Financial initiative helps those caught in the cycle of payday lending

By Jacob Hoytema – 

The Causeway Work Centre, a Hintonburg non-profit organization, has launched a new initiative aimed at helping those caught in the cycle of payday lending. On Friday, November 4, Causeway workers, credit union representatives, and community members packed into the Centre’s main hall to mark the debut of the Causeway Community Finance Fund (CCFF), a program that Causeway is calling the first of its kind in Ontario.

“Clearly there was a need, and we felt that we needed to do something,” said Causeway’s Executive Director Don Palmer of the payday loan problem in Ottawa.

(L-R) Rideau-Vanier Councillor Mathieu Fleury, Alterna Savings CEO and President Robert Paterson, Kitchissippi Councillor Jeff Leiper, Causeway Executive Director Don Palmer, Somerset Councillor Catherine McKenney, Causeway Director of Social Enterprise and Social Finance Doug Pawson, and Ottawa-Centre MPP Yasir Naqvi.
(L-R) Rideau-Vanier Councillor Mathieu Fleury, Alterna Savings CEO and President Robert Paterson, Kitchissippi Councillor Jeff Leiper, Causeway Executive Director Don Palmer, Somerset Councillor Catherine McKenney, Causeway Director of Social Enterprise and Social Finance Doug Pawson, and Ottawa-Centre MPP Yasir Naqvi. Photo by Jacob Hoytema

Through the new program, Causeway will assist individuals who are in debt trouble with predatory payday lenders — services that give small loans at precarious interest rates that often lead to debt spirals.

Speaking at the CCFF launch, Don said borrowers often go to payday lenders because of unforeseen or accidental expense, but soon find themselves overwhelmed by the repayment costs.

“A lot of the staff here at Causeway often felt powerless,” Don said. “We help people find jobs, we’re giving them a step up economically, and then when something bad happens to them, we’ve watched them get caught in a spiral of debt.”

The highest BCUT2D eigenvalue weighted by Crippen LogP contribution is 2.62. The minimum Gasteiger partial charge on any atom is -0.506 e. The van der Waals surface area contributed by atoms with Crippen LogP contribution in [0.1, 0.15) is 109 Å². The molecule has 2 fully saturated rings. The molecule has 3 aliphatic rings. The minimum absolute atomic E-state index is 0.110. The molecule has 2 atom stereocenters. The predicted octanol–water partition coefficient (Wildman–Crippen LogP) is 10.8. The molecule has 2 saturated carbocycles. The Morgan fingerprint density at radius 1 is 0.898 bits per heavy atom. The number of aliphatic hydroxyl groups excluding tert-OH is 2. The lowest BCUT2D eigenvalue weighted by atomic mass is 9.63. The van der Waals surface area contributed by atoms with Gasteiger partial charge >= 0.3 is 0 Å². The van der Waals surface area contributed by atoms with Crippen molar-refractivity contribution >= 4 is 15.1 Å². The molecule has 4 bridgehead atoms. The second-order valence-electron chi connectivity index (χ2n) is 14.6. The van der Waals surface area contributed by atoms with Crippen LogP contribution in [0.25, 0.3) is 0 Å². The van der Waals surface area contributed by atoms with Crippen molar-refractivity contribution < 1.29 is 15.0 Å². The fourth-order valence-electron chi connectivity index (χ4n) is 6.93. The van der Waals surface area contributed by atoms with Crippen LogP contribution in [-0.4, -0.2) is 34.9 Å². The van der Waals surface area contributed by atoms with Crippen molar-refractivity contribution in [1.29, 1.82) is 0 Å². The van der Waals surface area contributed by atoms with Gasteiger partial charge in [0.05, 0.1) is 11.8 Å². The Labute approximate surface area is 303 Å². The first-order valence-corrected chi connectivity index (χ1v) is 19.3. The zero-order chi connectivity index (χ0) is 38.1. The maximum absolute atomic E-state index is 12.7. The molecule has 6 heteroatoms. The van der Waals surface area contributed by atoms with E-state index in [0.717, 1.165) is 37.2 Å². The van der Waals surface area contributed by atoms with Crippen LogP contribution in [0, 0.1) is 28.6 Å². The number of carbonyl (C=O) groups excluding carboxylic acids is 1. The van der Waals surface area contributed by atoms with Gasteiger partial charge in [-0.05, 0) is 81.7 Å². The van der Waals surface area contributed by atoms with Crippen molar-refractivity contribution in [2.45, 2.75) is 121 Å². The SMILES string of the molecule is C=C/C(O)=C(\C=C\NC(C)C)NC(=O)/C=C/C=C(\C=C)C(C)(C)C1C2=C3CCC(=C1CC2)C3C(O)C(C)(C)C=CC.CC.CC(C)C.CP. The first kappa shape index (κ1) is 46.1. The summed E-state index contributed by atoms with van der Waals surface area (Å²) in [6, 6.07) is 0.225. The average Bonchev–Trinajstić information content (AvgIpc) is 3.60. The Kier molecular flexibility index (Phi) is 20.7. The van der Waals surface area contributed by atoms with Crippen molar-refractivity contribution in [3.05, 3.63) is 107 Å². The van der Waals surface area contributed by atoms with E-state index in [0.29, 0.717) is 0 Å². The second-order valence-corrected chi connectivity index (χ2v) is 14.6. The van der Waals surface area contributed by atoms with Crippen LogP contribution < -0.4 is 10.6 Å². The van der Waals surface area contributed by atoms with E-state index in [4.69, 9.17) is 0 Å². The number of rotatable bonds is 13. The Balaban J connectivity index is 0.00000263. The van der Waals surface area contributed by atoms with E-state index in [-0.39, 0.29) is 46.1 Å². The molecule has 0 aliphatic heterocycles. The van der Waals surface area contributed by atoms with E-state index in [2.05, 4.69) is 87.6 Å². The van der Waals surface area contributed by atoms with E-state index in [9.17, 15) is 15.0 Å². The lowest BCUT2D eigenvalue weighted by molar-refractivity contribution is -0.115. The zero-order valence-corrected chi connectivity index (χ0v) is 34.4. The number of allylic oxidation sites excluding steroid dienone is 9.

According to a 2014 report by an advisory panel to the Ontario Ministry of Consumer Safety, payday loan borrowers are generally of a lower income and at a dead end for obtaining money from stabler sources such as banks or other forms of credit, and are thus “likely to be in financial distress.”

The CCFF will, through Causeway, connect borrowers to financial aid from one of three local credit unions — Alterna Savings, Your Credit Union, and Frontline Credit Union — that helped launch the program. The Fund goes into its pilot year with a reservoir of $100,000, gathered from contributions by Causeway, Entrepreneurship & Innovation Ottawa, and the three credit unions.

“I think it was a sum total of 60 seconds that went by before all the unanimous replies came back from the three of us that we were going to do this,” says Rob Paterson, CEO of Alterna Savings. “It was simply a no-brainer for us.”

Kitchissippi Ward Councillor Jeff Leiper was present at the launch, as were Somerset Ward, Councillor Catherine McKenney, and Rideau-Vanier Ward Councillor, Mathieu Fleury, who earlier this year tabled a motion seeking tougher municipal regulations for payday loan services.

Jeff said he hopes to see the City introduce more measures such as Mathieu’s motion that will reign in the actions of predatory lenders. “We can do as a city some reasonably significant work in order to address predatory lending,” he said, later referring ideas such as creating a new classification or license for payday loan services and limiting the number of payday loan locations that can be within a certain area.

Ottawa Centre MPP and Ontario Attorney General, Yasir Naqvi, also spoke at the event. He said the provincial and municipal governments need to work with banks and credit unions to provide solutions to the payday lending problem.

“I’m really hopeful that this spreads throughout Ontario. This is a great pilot, we’re the right size of city to be able to understand how it will work,” Yasir said.

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